Most people only have to keep up one with tax deadline. It’s common knowledge that April 15th is Tax Day (though that date actually changes based on holidays, weekends, etc). But for business owners like us, that isn’t accurate. We actually have many tax deadlines to worry about through the year, and if your business is a partnership or S-corporation, your return is due in March, not April.
Let’s take a look at our deadlines for 2018:
W-2 and 1099 Reporting
I covered this topic briefly last month, so if you are reading this now and haven’t sent out those W-2s and 1099s, you’re late! They should be sent out by January 31 each year. This date is earlier than previous years, as the IRS and many states are hoping to cut down on fraud and identity theft by making these documents available to taxpayers as early as possible.
If you missed that deadline, stop what you are doing right now and take care of these forms. The IRS has increased penalties for failing to file these forms and failing to provide W-2s to your employees, so it is crucial that you get these done. And you might want to consider outsourcing this in 2019 so you don’t miss it again!
Payroll Tax Reports
These reports were also due by January 31st, so I hope you filed because the penalties for not doing so are steep. What reports am I talking about? The annual wage and tax reports, unemployment tax reports, and the quarterly payroll tax reports.
You do not want to mess around with payroll tax. Because of these steep penalties, I recommend you outsource this task. Even if you don’t outsource any other tasks, outsource this one. Payroll tax can get complicated and expensive if you do it wrong. So please, stay on top of it.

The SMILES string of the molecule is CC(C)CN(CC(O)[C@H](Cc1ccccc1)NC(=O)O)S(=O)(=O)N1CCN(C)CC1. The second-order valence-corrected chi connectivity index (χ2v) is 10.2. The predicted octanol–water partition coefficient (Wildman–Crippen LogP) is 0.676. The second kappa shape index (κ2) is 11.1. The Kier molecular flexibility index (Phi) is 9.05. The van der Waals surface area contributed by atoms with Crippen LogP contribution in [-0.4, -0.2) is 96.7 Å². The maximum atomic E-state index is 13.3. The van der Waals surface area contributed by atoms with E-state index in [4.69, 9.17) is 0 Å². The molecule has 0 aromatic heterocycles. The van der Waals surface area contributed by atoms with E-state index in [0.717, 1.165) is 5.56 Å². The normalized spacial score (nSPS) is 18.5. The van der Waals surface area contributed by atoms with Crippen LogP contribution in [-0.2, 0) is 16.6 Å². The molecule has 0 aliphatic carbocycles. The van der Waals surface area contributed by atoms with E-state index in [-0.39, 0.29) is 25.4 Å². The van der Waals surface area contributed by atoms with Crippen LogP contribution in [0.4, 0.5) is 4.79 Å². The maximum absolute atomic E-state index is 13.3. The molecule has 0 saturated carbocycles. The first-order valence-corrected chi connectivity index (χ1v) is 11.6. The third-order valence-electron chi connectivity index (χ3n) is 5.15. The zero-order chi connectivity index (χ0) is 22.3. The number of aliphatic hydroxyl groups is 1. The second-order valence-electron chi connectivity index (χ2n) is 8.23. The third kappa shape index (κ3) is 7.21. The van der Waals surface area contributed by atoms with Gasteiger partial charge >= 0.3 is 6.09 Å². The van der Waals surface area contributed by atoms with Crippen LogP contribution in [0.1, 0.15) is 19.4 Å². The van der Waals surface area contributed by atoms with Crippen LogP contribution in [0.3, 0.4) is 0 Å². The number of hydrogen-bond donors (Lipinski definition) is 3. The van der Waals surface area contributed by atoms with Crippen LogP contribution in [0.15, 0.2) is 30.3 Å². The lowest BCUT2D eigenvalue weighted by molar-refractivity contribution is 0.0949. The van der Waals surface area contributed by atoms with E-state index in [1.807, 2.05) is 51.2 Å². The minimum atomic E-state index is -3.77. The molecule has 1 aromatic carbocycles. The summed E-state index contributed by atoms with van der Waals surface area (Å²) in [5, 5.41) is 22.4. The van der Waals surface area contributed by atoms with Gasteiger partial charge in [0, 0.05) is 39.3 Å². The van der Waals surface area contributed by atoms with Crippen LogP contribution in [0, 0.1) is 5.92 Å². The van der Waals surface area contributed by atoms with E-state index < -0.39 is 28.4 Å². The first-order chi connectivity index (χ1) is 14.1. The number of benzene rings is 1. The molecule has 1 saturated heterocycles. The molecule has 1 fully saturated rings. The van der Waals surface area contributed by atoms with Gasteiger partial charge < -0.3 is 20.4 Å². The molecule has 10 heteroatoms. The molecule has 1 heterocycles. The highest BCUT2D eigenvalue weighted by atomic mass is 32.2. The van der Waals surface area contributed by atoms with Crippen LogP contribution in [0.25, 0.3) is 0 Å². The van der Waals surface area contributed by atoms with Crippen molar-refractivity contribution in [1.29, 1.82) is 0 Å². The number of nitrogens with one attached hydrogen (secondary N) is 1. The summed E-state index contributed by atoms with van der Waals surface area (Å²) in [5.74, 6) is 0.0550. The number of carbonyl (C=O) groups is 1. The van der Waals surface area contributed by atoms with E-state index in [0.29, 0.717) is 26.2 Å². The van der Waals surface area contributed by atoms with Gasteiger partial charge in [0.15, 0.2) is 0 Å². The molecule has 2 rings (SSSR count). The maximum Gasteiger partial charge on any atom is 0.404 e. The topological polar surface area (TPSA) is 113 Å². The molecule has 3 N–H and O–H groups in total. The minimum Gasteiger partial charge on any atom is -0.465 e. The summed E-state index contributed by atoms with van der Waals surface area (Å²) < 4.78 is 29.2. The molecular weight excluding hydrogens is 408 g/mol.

As I mentioned on the blog last month, most business owners are subject to estimated taxes. In addition to the regular tax deadline, we have four other deadlines to worry about. Those are April 15th, June 15th, September 15th and January 15th. Obviously, the January date has come and gone, but if you missed it you can always make up that amount in April. That’s because these payments are simply estimates. The goal is to approximate one quarter of your annual tax liability, so you are paying throughout the year instead of one giant lump sum annually.
2017 Tax Filing Deadlines
Partnerships (Form 1065) and S-Corporations (Form 1120S) are required to file their tax returns or file for an extension by March 15, 2018. If you choose to file an extension, you have until September 17 to finish and file your return.
Individuals (Form 1040) and C-Corporations have until April 17 to file or extend their returns. If an extension is filed, the due date is extended to October 15.
Remember that filing an extension is NOT an extension to pay any tax due. If you choose to file an extension and not pay what you owe, you will be charged penalties and interest.
Of course, this isn’t an end-all be-all list of tax deadlines. There are other tax issues (like sales tax) to consider. But this is a great place to start. If you handle all your own tax accounting, I suggest writing down every single deadline on your calendar to make sure you don’t miss one. But if your business is continuing to grow, I highly suggest making 2018 the year you decide to hire someone to help you manage all the deadlines. Contact us today to hand-off all those deadlines to a professional, virtual bookkeeper!
Deb Howard Greenleaf, EA, CEO and Principal, of Greenleaf Accounting Services provides virtual accounting and bookkeeping services and specializes in financial management to consultants, coaches, solo professionals, and other small business owners across the US. Deb is an Enrolled Agent (EA)—an IRS-licensed tax professional—and specializes in small businesses and entrepreneurs filing Schedule C or as an LLC. As an Advanced Certified QuickBooks ProAdvisor, Deb spends her day in QuickBooks Online and specializes in providing QBO support.